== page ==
Search This Blog

Monday, August 19, 2013

Greetings cards – Creative literacy development tool for young ones

Greeting cards bring cheer to all of us. The feeling of being remembered, loved and cared for is always heartwarming. As a mom, I have found one more reason to be excited about greeting cards. Wondering what? Well, they bring the joy of learning to my toddler. Watching how he has progressed with alphabets making these greeting cards has been really special for me.

When he was a little over 2 years old, we started with simple stamps to make greeting cards like the one in the image above. This introduced him to the concept of greeting cards. The stamps with messages like ‘Miss you’, ‘Happy Birthday’ etc. helped him understand that you can convey a message with greeting cards. He loved stamping away those greetings. I used whichever stamp I found on sale. We even used other tools like punches to make these cards. The ‘miss you’ card in the image below shows how he practiced using a punch and even used the punched out heart shapes, to make a greeting card. Using the punches at that young age, by the way, helps them develop the muscles they will eventually use for writing.

As a next step, I got him alphabet stickers. To teach him to recognize alphabet through play, I would show him an alphabet first and ask him to look for it in the pile of the stickers. Soon, I could just tell him the alphabet and he would find it. This also introduced him to the idea of putting together individual alphabet to make a word and then a sentence. Using other materials like glue, glitter, googly eyes, etc. was also helping him with developing his fine motor skills. Not to mention reinforcement of names of colors and creative thinking.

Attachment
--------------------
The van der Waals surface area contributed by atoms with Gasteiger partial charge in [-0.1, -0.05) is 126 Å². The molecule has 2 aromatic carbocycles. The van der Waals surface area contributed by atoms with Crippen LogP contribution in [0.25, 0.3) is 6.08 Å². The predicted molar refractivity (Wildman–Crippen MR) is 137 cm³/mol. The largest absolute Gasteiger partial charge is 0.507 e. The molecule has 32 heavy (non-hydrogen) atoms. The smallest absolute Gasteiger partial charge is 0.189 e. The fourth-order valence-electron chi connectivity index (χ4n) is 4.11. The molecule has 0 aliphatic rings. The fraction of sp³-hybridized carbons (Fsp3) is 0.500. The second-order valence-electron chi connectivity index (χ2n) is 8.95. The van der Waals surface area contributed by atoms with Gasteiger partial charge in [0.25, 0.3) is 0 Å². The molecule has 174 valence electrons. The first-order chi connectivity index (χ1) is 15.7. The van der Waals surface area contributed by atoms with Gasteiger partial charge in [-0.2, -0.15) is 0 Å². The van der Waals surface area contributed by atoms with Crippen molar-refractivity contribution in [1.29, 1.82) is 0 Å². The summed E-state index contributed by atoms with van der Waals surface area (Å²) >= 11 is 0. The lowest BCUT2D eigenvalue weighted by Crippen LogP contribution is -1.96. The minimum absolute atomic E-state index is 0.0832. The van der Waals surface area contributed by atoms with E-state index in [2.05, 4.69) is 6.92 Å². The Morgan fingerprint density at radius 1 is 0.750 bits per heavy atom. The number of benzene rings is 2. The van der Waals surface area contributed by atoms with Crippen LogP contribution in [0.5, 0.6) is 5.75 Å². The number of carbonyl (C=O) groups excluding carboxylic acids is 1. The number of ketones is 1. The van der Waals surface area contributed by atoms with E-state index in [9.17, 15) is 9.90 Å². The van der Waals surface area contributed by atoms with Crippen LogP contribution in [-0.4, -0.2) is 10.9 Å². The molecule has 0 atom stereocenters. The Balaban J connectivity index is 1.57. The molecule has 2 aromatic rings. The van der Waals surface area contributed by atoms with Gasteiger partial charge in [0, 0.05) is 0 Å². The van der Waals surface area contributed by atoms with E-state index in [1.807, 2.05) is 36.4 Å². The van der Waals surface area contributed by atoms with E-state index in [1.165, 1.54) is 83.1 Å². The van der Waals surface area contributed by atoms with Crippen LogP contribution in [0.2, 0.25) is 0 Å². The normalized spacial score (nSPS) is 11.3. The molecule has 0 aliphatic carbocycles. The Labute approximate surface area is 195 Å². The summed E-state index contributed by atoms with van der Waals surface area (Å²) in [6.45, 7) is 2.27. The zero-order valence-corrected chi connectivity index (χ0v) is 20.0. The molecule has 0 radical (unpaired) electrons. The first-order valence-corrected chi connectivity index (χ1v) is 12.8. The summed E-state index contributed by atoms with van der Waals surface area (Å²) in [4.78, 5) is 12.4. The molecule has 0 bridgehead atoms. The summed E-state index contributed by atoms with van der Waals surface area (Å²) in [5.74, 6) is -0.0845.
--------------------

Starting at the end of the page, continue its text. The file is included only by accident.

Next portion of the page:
As mentioned earlier in my dot post, he recently started writing. This has opened up a whole new arsenal to his greeting card making skills. Now he uses stickers to decorate and writes his alphabet himself.
Sometimes I help him make cards in certain shapes based on the theme of his friend’s birthday party and he can then write on it. This way he enjoys writing and it works better than having him sit and practice writing as a drill.


I recently came across a book called ‘Back to front and Upside down’ by Claire Alexander. This is a story of a dog who is trying to make a greeting card for his school principal but can’t write his alphabet properly. He is then encouraged by a friend to get help from his teacher to practice writing. It is a great book to show kids that everyone needs help and practice when it comes to writing. The illustrations will also give you some ideas to introduce alphabet through play.

So who will you be making greeting cards for, with your child? I would love to see what you make.